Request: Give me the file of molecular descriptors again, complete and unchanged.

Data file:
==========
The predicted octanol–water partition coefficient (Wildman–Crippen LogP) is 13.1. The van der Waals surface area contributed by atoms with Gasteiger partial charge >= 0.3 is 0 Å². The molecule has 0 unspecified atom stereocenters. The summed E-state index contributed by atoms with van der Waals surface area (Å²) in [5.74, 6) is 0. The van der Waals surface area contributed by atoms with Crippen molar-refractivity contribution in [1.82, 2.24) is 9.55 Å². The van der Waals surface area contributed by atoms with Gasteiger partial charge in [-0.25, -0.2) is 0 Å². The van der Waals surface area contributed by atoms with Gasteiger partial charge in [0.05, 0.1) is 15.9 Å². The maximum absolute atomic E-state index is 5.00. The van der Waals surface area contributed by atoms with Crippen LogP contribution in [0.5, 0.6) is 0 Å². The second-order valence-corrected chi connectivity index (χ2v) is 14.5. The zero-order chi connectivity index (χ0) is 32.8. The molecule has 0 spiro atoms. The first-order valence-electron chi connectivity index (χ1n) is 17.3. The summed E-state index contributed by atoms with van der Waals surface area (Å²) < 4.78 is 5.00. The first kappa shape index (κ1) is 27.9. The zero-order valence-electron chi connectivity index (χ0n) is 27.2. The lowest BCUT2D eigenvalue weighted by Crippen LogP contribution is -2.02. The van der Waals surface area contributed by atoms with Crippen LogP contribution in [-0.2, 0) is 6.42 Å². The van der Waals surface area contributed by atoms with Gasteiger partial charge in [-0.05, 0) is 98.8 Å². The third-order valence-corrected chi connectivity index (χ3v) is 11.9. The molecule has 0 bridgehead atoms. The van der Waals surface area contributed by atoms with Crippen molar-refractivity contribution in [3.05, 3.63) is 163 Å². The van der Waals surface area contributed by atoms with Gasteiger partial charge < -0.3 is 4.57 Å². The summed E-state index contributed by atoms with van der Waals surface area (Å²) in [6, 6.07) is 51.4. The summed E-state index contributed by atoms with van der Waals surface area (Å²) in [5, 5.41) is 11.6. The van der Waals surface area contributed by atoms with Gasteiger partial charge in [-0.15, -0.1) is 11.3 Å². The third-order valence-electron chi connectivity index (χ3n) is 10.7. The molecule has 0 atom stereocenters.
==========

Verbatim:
The predicted octanol–water partition coefficient (Wildman–Crippen LogP) is 13.1. The van der Waals surface area contributed by atoms with Gasteiger partial charge >= 0.3 is 0 Å². The molecule has 0 unspecified atom stereocenters. The summed E-state index contributed by atoms with van der Waals surface area (Å²) in [5.74, 6) is 0. The van der Waals surface area contributed by atoms with Crippen molar-refractivity contribution in [1.82, 2.24) is 9.55 Å². The van der Waals surface area contributed by atoms with Gasteiger partial charge in [-0.25, -0.2) is 0 Å². The van der Waals surface area contributed by atoms with Gasteiger partial charge in [0.05, 0.1) is 15.9 Å². The maximum absolute atomic E-state index is 5.00. The van der Waals surface area contributed by atoms with Crippen LogP contribution in [0.5, 0.6) is 0 Å². The second-order valence-corrected chi connectivity index (χ2v) is 14.5. The zero-order chi connectivity index (χ0) is 32.8. The molecule has 0 spiro atoms. The first-order valence-electron chi connectivity index (χ1n) is 17.3. The summed E-state index contributed by atoms with van der Waals surface area (Å²) < 4.78 is 5.00. The first kappa shape index (κ1) is 27.9. The zero-order valence-electron chi connectivity index (χ0n) is 27.2. The lowest BCUT2D eigenvalue weighted by Crippen LogP contribution is -2.02. The van der Waals surface area contributed by atoms with Crippen LogP contribution in [-0.2, 0) is 6.42 Å². The van der Waals surface area contributed by atoms with Gasteiger partial charge in [-0.05, 0) is 98.8 Å². The third-order valence-corrected chi connectivity index (χ3v) is 11.9. The molecule has 0 bridgehead atoms. The van der Waals surface area contributed by atoms with Crippen molar-refractivity contribution in [3.05, 3.63) is 163 Å². The van der Waals surface area contributed by atoms with Gasteiger partial charge < -0.3 is 4.57 Å². The summed E-state index contributed by atoms with van der Waals surface area (Å²) in [6, 6.07) is 51.4. The summed E-state index contributed by atoms with van der Waals surface area (Å²) in [5, 5.41) is 11.6. The van der Waals surface area contributed by atoms with Gasteiger partial charge in [-0.15, -0.1) is 11.3 Å². The third-order valence-electron chi connectivity index (χ3n) is 10.7. The molecule has 0 atom stereocenters.